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Increased traffic from Wood County dairy farms is taking its toll on county and township roads.

“I’ve counted as many as 30 trucks in one day,” Portage Township Trustee Don Zeigler said. “In our township, the problem we’re having is 80,000 pounds is heavy, but it’s legal. It’s the constant repetitiveness of the trucks. Then when they’re hauling their silage, and they are going on and off the edges of the roads, I guess these roads just aren’t built for it.”

Jason Sisco, with the Wood County Engineer’s office, has seen the same thing on some county roads, but said the worst of the damage is being done in the southern townships, like Portage.

“Cygnet Road, (Custar) right in front of Reyskens, is a county road that we’ve been fixing for 15 years,” Sisco said.

Zeigler explained the situation. He said that the barns hold thousands of head of cattle, and the facilities are growing. The BB Land LLC dairy in Portage was recently allowed to expand from approximately 3,000 head to more than 5,000.

With that growth has come the building of new facilities, most recently he said that BB Land Dairy is working on getting a new methane gas burner.

“We’ve been in discussion with the gas line company. As far as I know, right now, they have not decided on an actual route they want to take, as far as running a gas line to the dairy,” Zeigler said.

All that construction has meant concrete and other trucks have also been using the roads with the manure and silage haulers traveling to and from the dairy.

Zeigler explained that regardless what is being hauled, the primary concern for the township is with the road repairs.

Trustees have applied for a grant from the state that would cover 50% of the cost of the repairs.

“So whatever the costs of the road happen to be, we’re responsible for half of that,” Zeigler said.

With that grant, trustees would like to repair approximately 2 miles of Portage Road from Huffman Road to Bloomdale Road.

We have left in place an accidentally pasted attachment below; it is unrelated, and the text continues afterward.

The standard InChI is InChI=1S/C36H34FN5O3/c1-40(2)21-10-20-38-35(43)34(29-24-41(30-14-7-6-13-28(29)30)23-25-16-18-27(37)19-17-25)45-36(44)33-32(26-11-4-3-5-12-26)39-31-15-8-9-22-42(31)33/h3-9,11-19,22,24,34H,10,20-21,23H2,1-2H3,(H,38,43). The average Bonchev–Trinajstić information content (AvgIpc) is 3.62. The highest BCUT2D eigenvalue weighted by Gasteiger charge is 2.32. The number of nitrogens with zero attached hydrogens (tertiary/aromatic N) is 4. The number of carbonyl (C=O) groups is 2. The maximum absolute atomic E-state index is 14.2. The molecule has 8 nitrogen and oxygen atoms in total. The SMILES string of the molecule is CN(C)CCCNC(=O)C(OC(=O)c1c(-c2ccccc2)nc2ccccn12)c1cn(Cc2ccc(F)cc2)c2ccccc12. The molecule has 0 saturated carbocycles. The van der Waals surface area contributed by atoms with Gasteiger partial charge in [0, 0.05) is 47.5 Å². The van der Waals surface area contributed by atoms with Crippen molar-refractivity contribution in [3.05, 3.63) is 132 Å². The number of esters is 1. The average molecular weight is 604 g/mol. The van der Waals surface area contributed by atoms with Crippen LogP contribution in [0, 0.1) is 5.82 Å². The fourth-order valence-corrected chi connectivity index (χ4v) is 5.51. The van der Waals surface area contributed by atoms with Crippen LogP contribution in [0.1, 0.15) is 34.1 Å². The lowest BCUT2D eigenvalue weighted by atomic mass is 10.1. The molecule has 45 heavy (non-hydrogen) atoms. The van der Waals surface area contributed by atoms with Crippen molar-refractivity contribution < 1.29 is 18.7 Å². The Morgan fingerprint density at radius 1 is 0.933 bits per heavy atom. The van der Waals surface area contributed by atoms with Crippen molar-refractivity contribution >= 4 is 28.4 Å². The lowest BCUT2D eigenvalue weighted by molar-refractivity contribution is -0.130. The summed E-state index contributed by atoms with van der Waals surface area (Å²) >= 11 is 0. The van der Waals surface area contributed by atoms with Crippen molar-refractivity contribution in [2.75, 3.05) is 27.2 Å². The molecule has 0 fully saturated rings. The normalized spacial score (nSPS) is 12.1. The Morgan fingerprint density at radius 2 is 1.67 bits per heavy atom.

They’ve been awarded the grant two years in a row, as a repaving project, but were advised by the Wood County Engineer’s office to get an extension on the grant. The extensions have also been awarded.

“We’ve applied for this grant for two consecutive years and we haven’t been able to complete any work because the dairy keeps expanding. By about the time we want to start the project they’ve got dump trucks, whatever, going up and down the road,” Zeigler said. “We’re trying to find an opening where we can get the work completed, before they have a chance to tear it up.”

He said the first delay came about with a “huge silage pad,” which is made of concrete. The following year the dairy began the methane distributor building, which would have a gas line running along Portage Road.

“It’s been a struggle trying to get things started the last couple years,” he added. “Portage Road still has asphalt. The edges of the road are gone. It’s basically one of the main arteries for Portage Township. It’s a heavily traveled road. Unfortunately, it’s the main route for the milk trucks.

“The pavement was breaking up and we had potholes big enough to swallow a car,” Ziegler said. “We have 3 miles of road that we turned to stone, because the pavement got busted up so bad. We ground the road up and laid it back down.”

It cost $46,000 to do that change. Meanwhile, the township’s entire annual road budget is about $180,000 to cover 59 miles of roads.

Zeigler has 29 years of excavation experience in his other job. He said there is not enough base under the asphalt. One 40-foot intersection repair was estimated to cost $9,000.

“I’m not against anyone making a dime. There’s not much the township can do to make the roads passable and safe for the public. But, ultimately they are coming back to us. They are not going after the dairy,” Zeigler said. “But, hey, we need milk, right?”

He would like to see the dairy farms contribute to the repair of the roads, because they need to use them as well.

Sheriff Mark Wasylyshyn has been contacted by residents about the road problems. He has forwarded the complaints on to weight enforcement deputy Nate Murphy.

Murphy points out a couple of facts: the road load limit is 80,000 pounds plus a 6,000 pound variance, and the fines have not increased since the 1950s.

He’s the only deputy working on weight enforcement for the county, covering freight, construction and agricultural concerns. There are also four different large dairy operations he watches. From a cost and safety perspective, that means he has to focus on bridges.

In the spring he caught a manure hauler, coming from BB Land, crossing a 40,000 pound weight limit bridge with 84,000 pounds. It’s the only one he has caught doing that.

Last month he also caught two overweight trucks from other dairies hauling silage. They weren’t on bridges.

“The problem is, everyone thinks that trucks hauling silage are automatically overweight. It’s just like any other traffic stop. For the police officer, you can’t just go off … there are several things you’ve got to look for to make a legal stop on the vehicle,” Murphy said.